The subject of health care and its nature of fundamentality for human beings has been one of the most unsolved and most politicized in the United States. While the debate rages, minorities and non white Americans continue suffering from poor health due to their economic and social disadvantages and also inappropriate systematic approaches by the policy makers which tend to sideline some residents of the country while favoring others. Considering this situation, is it possible to argue out that health care is a civil right or is it a fundamental human right that should be enjoyed by all citizens of a country? To simplify this, is health care a fundamental right of which every human being must have or is it a legal right that is bestowed to the citizens of a given country under the stipulations of the constitution? This paper seeks to argue out that like any other fundamental human rights like food and shelter, health care is a human right and should not be considered a legal right that is provided by the law. This position is attributed to the fact that gauging health care from a legal perspective, i.e. taking it as a civil right leads to policies that further push more people into poor health.
One clear picture of this debate has been exposed by the stalled health care reforms due to the vagueness of the principles and policies within the United States. As a result of this, the President Barrack Hussein Obama who, during the campaign period, approached the subject of health care as a fundamental human right had vowed to ensure that 46 million Americans who were living without a reliable health care policy would be given opportunity to access a medical cover which would guarantee health care quality to all Americans. However, the debate changed directions due to the political nature of it and the unclear principles and policies. The President later reduced the number of people to benefit from health care reforms from 46 million to 30 million. This reduction is characterized by non naturalized citizens of America and the undocumented immigrants (Rudiger, par. 7).
Healthcare as a civil right
On the other hand, one of the Republicans, Zack Wamp while being interviewed in 2009 termed health care as a privilege. According to him, health care is not really a right; it is something that can be undertaken from a philanthropic perspective. Most of them argue that it would be good if many Americans were accessible to good health care. However, it was inappropriate for the government to use tax payers’ money to cater for health care for the underprivileged members of the society. Furthermore, they also argue that health care provision should be the obligation of the private sector. If failure by the private sector is determined, the citizens should look for their own options. It should not be taken as the burden of the government because the government has much serious issues to consider other than getting involved in the provision of privileges to the underprivileged. This is the effect of what the perception of health care can have on a country. If viewed as a fundamental human right, every human being will be given opportunity to enjoy it. However, if approached as a civil right, the legal powers vested by the constitution will define its applicability to citizens alone. Non citizens will be forced to do without it legally. Furthermore, the government’s approach to the issue will be slow and without any emphasis. A good example is pointed out by the position of Wamp who believes that putting the burden of ensuring equitable and accessible health care to all Americans is a role of the private sector and should be taken as a government responsibility (Head, par. 4).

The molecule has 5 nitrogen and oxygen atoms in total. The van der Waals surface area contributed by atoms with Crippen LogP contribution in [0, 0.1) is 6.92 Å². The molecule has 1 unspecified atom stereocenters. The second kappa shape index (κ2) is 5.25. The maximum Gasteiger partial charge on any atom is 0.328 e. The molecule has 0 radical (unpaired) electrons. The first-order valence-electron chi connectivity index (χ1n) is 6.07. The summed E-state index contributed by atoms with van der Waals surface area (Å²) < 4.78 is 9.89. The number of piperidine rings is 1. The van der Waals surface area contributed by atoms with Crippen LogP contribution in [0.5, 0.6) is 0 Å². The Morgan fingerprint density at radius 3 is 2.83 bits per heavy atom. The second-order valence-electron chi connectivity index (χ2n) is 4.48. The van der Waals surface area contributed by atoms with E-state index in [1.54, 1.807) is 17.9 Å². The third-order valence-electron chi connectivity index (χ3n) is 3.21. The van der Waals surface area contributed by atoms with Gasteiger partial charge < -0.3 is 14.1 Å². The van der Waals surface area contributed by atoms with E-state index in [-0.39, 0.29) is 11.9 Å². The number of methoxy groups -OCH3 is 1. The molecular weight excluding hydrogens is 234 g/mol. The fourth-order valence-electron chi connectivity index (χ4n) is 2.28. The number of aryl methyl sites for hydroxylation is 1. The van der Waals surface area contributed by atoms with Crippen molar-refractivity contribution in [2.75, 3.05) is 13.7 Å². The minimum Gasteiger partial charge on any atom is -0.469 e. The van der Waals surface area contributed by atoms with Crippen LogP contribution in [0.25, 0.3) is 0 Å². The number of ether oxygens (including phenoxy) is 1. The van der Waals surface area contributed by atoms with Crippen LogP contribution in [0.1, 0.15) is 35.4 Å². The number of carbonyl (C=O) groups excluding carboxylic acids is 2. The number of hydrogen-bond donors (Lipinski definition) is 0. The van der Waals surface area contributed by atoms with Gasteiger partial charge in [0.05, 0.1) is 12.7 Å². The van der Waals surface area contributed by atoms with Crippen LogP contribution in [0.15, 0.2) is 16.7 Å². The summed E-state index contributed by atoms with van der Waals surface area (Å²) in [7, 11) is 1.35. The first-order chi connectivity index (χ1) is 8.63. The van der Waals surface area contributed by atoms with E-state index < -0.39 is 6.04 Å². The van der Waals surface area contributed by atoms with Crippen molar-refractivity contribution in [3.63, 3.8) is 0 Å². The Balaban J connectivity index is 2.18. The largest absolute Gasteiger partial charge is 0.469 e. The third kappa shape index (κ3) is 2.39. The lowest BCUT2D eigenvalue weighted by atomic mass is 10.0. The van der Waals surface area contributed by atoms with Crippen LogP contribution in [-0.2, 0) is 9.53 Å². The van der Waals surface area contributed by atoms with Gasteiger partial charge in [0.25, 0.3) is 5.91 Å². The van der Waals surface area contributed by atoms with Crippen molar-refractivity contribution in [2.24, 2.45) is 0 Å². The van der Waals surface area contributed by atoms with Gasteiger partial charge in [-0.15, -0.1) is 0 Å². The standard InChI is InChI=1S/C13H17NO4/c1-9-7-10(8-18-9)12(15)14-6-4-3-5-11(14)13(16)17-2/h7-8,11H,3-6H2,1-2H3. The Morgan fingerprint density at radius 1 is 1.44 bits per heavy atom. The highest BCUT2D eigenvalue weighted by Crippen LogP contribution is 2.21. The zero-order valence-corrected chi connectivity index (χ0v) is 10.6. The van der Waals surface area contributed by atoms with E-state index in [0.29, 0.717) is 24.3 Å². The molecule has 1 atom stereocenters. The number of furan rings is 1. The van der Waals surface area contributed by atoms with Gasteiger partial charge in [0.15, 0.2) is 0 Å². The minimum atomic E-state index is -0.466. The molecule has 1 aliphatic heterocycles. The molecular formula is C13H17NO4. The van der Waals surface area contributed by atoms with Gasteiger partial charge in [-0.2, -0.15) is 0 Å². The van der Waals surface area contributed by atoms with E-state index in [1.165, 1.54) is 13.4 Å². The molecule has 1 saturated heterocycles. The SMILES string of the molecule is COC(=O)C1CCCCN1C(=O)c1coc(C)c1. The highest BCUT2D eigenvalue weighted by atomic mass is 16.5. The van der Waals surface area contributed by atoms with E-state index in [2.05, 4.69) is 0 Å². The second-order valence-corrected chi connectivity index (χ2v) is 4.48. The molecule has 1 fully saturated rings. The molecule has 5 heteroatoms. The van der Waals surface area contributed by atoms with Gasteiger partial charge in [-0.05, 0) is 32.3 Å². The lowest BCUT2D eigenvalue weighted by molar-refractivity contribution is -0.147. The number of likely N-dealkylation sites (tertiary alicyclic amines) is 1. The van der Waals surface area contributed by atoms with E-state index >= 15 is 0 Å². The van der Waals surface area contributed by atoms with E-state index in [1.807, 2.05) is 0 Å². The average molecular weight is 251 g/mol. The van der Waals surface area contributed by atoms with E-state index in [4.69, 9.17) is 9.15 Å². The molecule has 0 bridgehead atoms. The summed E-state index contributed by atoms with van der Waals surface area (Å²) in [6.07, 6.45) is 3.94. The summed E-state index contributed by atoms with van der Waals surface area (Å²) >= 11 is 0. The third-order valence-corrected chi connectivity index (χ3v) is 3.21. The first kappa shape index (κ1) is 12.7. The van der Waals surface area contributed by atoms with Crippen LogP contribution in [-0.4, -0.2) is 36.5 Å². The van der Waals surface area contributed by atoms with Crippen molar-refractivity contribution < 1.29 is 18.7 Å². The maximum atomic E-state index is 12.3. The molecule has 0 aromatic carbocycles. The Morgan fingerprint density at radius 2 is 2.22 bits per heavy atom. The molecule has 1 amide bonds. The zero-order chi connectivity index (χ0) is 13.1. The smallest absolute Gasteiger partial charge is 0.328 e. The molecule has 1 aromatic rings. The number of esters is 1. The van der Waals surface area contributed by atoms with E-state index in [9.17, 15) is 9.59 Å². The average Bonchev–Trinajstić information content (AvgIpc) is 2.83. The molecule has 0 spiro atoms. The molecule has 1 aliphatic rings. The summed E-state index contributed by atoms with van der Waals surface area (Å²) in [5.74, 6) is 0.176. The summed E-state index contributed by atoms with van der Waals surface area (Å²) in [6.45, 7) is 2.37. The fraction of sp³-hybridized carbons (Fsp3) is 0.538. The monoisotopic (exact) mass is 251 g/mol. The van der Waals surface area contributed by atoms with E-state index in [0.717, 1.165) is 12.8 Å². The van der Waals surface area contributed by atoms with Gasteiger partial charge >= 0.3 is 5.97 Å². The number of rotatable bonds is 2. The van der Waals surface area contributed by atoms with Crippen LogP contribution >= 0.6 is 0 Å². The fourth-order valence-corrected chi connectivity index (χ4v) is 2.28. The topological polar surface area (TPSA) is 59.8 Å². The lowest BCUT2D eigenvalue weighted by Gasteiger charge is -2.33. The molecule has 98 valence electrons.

Universal Declaration of Human Rights
However, is the legal basis of taking health care as a civil right justifiable? To have insight into this, one should first understand the Universal Declaration of Human Rights. In its preamble, the Universal Declaration of Human Rights points out that the stipulations within it are to be “…a common standard of achievement for all peoples and all nations, to the end that every individual and every organ of the society, keeping this Declaration constantly in mind, shall strive by teaching and education to promote respect for these rights and freedoms and by progressive measures, national and international, to secure their universal and effective recognition and observance both among the peoples of Member States themselves and among the peoples of territories within their jurisdiction” (United Nations, par. 7). Considering this preamble, every human being is supposed to enjoy and promote the human rights irrespective of his nationality. This drives a very important point in this debate. All the rights that are stipulated within the Universal Declaration of Human Rights are supposed to be universal and applicable to all human beings. This means that denying any human being any of the rights is a contravention of the International Human rights. In addition, the preamble obligates every nation to ensure that all individuals within their jurisdiction and those living within territories under them must ensure that the rights stipulated are promoted and advanced.
United Nation’s International Covenant on Economic, Social and Cultural Rights